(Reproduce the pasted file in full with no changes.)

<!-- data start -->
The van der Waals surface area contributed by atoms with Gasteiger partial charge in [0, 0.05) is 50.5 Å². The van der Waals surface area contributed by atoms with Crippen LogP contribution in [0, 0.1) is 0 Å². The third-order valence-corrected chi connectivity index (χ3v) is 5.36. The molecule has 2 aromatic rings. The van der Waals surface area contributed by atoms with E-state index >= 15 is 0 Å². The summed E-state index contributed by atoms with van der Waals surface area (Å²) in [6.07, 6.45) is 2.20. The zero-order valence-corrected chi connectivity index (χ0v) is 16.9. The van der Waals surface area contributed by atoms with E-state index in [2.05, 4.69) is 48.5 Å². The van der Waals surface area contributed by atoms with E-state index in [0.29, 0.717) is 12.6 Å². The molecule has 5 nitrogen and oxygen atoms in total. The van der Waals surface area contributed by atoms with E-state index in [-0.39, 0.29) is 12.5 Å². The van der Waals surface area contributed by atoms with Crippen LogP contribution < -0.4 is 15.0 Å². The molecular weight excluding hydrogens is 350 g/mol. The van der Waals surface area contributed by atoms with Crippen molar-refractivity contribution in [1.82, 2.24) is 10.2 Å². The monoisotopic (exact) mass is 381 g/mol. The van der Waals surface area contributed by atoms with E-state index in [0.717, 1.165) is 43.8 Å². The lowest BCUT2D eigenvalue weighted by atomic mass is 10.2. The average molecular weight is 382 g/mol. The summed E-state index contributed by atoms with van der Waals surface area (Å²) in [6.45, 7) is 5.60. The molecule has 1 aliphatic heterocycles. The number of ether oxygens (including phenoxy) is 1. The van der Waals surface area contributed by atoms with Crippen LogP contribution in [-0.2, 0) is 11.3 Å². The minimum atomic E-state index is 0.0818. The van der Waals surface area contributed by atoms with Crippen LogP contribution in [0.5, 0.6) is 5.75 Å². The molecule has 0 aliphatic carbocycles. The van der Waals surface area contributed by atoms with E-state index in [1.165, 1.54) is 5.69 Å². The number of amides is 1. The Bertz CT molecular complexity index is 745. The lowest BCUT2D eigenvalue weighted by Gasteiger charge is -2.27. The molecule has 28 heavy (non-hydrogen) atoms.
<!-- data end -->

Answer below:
The van der Waals surface area contributed by atoms with Gasteiger partial charge in [0, 0.05) is 50.5 Å². The van der Waals surface area contributed by atoms with Crippen LogP contribution in [0, 0.1) is 0 Å². The third-order valence-corrected chi connectivity index (χ3v) is 5.36. The molecule has 2 aromatic rings. The van der Waals surface area contributed by atoms with E-state index >= 15 is 0 Å². The summed E-state index contributed by atoms with van der Waals surface area (Å²) in [6.07, 6.45) is 2.20. The zero-order valence-corrected chi connectivity index (χ0v) is 16.9. The van der Waals surface area contributed by atoms with E-state index in [2.05, 4.69) is 48.5 Å². The van der Waals surface area contributed by atoms with E-state index in [0.29, 0.717) is 12.6 Å². The molecule has 5 nitrogen and oxygen atoms in total. The van der Waals surface area contributed by atoms with E-state index in [-0.39, 0.29) is 12.5 Å². The van der Waals surface area contributed by atoms with Crippen LogP contribution < -0.4 is 15.0 Å². The molecular weight excluding hydrogens is 350 g/mol. The van der Waals surface area contributed by atoms with Crippen molar-refractivity contribution in [1.82, 2.24) is 10.2 Å². The monoisotopic (exact) mass is 381 g/mol. The van der Waals surface area contributed by atoms with E-state index in [0.717, 1.165) is 43.8 Å². The lowest BCUT2D eigenvalue weighted by atomic mass is 10.2. The average molecular weight is 382 g/mol. The summed E-state index contributed by atoms with van der Waals surface area (Å²) in [6.45, 7) is 5.60. The molecule has 1 aliphatic heterocycles. The number of ether oxygens (including phenoxy) is 1. The van der Waals surface area contributed by atoms with Crippen LogP contribution in [-0.2, 0) is 11.3 Å². The minimum atomic E-state index is 0.0818. The van der Waals surface area contributed by atoms with Crippen LogP contribution in [0.5, 0.6) is 5.75 Å². The molecule has 0 aliphatic carbocycles. The van der Waals surface area contributed by atoms with E-state index in [1.165, 1.54) is 5.69 Å². The number of amides is 1. The Bertz CT molecular complexity index is 745. The lowest BCUT2D eigenvalue weighted by Gasteiger charge is -2.27. The molecule has 28 heavy (non-hydrogen) atoms.